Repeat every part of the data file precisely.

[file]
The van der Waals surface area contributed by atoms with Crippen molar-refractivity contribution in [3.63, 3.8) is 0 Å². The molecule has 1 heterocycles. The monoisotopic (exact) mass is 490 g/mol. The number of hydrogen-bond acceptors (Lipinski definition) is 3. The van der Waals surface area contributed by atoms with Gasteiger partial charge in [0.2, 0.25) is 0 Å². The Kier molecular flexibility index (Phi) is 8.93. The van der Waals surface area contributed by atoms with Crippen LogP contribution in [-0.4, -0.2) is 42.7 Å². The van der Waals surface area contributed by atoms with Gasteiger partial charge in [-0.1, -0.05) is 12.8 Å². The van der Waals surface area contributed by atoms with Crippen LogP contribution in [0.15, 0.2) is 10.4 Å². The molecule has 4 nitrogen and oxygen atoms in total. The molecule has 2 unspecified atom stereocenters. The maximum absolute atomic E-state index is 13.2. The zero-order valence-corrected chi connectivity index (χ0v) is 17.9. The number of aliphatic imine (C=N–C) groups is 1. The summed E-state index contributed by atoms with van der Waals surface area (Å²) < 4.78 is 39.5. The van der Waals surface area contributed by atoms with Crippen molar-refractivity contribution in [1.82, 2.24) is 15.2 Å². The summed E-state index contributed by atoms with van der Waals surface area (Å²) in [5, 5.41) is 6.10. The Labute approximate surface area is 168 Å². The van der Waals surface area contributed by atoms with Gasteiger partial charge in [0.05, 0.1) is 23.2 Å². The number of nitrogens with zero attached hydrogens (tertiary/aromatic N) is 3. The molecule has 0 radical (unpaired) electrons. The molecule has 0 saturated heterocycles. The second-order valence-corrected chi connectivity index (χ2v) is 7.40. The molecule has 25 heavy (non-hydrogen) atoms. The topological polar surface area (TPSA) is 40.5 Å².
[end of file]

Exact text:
The van der Waals surface area contributed by atoms with Crippen molar-refractivity contribution in [3.63, 3.8) is 0 Å². The molecule has 1 heterocycles. The monoisotopic (exact) mass is 490 g/mol. The number of hydrogen-bond acceptors (Lipinski definition) is 3. The van der Waals surface area contributed by atoms with Gasteiger partial charge in [0.2, 0.25) is 0 Å². The Kier molecular flexibility index (Phi) is 8.93. The van der Waals surface area contributed by atoms with Crippen LogP contribution in [-0.4, -0.2) is 42.7 Å². The van der Waals surface area contributed by atoms with Gasteiger partial charge in [-0.1, -0.05) is 12.8 Å². The van der Waals surface area contributed by atoms with Crippen LogP contribution in [0.15, 0.2) is 10.4 Å². The molecule has 4 nitrogen and oxygen atoms in total. The molecule has 2 unspecified atom stereocenters. The maximum absolute atomic E-state index is 13.2. The zero-order valence-corrected chi connectivity index (χ0v) is 17.9. The number of aliphatic imine (C=N–C) groups is 1. The summed E-state index contributed by atoms with van der Waals surface area (Å²) < 4.78 is 39.5. The van der Waals surface area contributed by atoms with Crippen molar-refractivity contribution in [1.82, 2.24) is 15.2 Å². The summed E-state index contributed by atoms with van der Waals surface area (Å²) in [5, 5.41) is 6.10. The Labute approximate surface area is 168 Å². The van der Waals surface area contributed by atoms with Gasteiger partial charge in [0.05, 0.1) is 23.2 Å². The number of nitrogens with zero attached hydrogens (tertiary/aromatic N) is 3. The molecule has 0 radical (unpaired) electrons. The molecule has 0 saturated heterocycles. The second-order valence-corrected chi connectivity index (χ2v) is 7.40. The molecule has 25 heavy (non-hydrogen) atoms. The topological polar surface area (TPSA) is 40.5 Å².